Linux powerpc new system call instruction and ABI

Nicholas Piggin npiggin at
Thu May 20 12:40:36 AEST 2021

Excerpts from Dmitry V. Levin's message of May 20, 2021 9:27 am:
> On Thu, May 20, 2021 at 08:51:53AM +1000, Nicholas Piggin wrote:
>> Excerpts from Dmitry V. Levin's message of May 19, 2021 11:26 pm:
>> > On Wed, May 19, 2021 at 08:59:05PM +1000, Nicholas Piggin wrote:
>> >> Excerpts from Dmitry V. Levin's message of May 19, 2021 8:24 pm:
>> >> > On Wed, May 19, 2021 at 12:50:24PM +1000, Nicholas Piggin wrote:
>> >> > [...]
>> >> >> With this patch, I think the ptrace ABI should mostly be fixed. I think 
>> >> >> a problem remains with applications that look at system call return 
>> >> >> registers directly and have powerpc specific error cases. Those probably
>> >> >> will just need to be updated unfortunately. Michael thought it might be
>> >> >> possible to return an indication via ptrace somehow that the syscall is
>> >> >> using a new ABI, so such apps can be updated to test for it. I don't 
>> >> >> know how that would be done.
>> >> > 
>> >> > Is there any sane way for these applications to handle the scv case?
>> >> > How can they tell that the scv semantics is being used for the given
>> >> > syscall invocation?  Can this information be obtained e.g. from struct
>> >> > pt_regs?
>> >> 
>> >> Not that I know of. Michael suggested there might be a way to add 
>> >> something. ptrace_syscall_info has some pad bytes, could
>> >> we use one for flags bits and set a bit for "new system call ABI"?
>> > 
>> > PTRACE_GET_SYSCALL_INFO is an architecture-agnostic API, it hides all
>> > architecture-specific details behind struct ptrace_syscall_info which has
>> > the same meaning on all architectures.  ptrace_syscall_info.exit contains
>> > both rval and is_error fields to support every architecture regardless of
>> > its syscall ABI.
>> > 
>> > ptrace_syscall_info.exit is extensible, but every architecture would have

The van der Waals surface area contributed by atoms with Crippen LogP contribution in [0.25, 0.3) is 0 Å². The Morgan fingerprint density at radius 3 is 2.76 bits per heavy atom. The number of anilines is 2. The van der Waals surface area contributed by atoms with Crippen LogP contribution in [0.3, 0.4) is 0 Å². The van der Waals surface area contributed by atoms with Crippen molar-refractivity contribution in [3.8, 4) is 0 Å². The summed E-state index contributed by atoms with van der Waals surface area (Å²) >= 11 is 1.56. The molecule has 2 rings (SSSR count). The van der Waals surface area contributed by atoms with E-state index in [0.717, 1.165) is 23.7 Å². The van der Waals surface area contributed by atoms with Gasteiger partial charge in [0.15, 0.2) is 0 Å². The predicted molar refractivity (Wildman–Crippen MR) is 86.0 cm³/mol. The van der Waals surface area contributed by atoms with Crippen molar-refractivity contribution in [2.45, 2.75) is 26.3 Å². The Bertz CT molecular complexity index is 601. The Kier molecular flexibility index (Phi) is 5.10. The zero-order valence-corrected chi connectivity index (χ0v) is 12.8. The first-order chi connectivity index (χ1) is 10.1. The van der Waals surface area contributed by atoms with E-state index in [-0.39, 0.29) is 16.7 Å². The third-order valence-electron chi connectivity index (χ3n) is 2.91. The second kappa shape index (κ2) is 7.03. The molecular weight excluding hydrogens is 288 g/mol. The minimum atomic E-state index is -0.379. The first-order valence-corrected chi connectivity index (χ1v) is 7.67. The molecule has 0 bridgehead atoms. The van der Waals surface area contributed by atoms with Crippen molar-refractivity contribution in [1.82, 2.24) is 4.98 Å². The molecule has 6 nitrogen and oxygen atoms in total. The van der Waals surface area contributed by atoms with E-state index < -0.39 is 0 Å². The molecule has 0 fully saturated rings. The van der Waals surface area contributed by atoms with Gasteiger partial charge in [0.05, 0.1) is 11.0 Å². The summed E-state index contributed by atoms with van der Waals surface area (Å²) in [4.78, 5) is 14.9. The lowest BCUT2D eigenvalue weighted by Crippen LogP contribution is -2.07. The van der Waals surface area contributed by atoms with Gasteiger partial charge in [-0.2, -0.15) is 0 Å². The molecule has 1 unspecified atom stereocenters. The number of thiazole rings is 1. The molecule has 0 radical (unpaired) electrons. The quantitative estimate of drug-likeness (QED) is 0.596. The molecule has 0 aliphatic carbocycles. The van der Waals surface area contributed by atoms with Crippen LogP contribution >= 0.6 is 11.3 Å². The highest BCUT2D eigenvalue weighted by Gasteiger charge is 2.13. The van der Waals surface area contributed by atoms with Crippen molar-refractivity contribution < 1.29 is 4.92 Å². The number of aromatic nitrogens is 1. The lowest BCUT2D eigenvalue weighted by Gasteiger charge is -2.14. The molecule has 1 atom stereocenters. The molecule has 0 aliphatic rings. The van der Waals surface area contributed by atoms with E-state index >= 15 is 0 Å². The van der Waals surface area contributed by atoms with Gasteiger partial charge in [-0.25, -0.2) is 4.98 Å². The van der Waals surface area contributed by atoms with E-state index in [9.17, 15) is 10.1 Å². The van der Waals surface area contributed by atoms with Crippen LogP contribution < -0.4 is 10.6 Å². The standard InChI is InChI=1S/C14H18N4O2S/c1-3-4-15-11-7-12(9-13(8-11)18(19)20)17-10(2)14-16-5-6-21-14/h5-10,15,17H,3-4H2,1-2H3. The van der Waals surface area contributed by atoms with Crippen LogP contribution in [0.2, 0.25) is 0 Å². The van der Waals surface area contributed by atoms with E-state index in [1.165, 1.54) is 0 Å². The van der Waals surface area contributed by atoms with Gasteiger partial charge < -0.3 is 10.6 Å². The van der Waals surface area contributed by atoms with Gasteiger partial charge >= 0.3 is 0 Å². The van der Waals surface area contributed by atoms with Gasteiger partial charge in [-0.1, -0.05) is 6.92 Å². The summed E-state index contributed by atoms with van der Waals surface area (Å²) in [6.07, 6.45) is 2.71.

>> > to define a method of telling whether the system call follows the "new
>> > system call ABI" conventions to export this bit of information.
>> It's already architecture speicfic if you look at registers of syscall 
>> exit state so I don't see a problem with a flag that ppc can use for
>> ABI.
> To be honest, I don't see anything architecture-specific in
> PTRACE_GET_SYSCALL_INFO API.  Yes, it's implementation uses various
> functions defined in asm/syscall.h, but this doesn't make the interface
> architecture-specific.

No. But a field or flag it exports could be architecture dependent.
It doesn't detract independence from the rest of the ABI. That said...

> PTRACE_GET_SYSCALL_INFO saves its users from necessity to be aware of
> tracee registers.  That's why the only place where strace has to deal
> with tracee registers nowadays is syscall tampering.  The most reliable
> solution is to introduce PTRACE_SET_SYSCALL_INFO, this would make the
> whole syscall abi issue irrelevant for ptracers, maybe the time has come
> to implement it.
> Unfortunately, extending ptrace API takes time, and it's not going to be
> backported to older kernels anyway, but scv-enabled kernels are already
> in the wild, so we need a quick powerpc-specific fix that would be
> backported to all maintained scv-enabled kernels.
> [...]
>> > I wonder why can't this information be just exported to the tracer via
>> > struct pt_regs?
>> It might be able to, I don't see why that would be superior though.
>> Where could you put it... I guess it could go in the trap field in a 
>> high bit. But could that break things that just test for syscall 
>> trap number (and don't care about register ABI)? I'm not sure.
> Looks like struct pt_regs.trap already contains the information that could
> be used to tell 'sc' from 'scv': if (pt_regs.trap & ~0xf) == 0x3000, then
> it's scv.  Is my reading of arch/powerpc/include/asm/ptrace.h correct?

Hmm, I think it is. Certainly in the kernel regs struct it is, I had in 
my mind that we put it to 0xc00 when populating the user struct for
compatibility, but it seems not. So I guess this would work.


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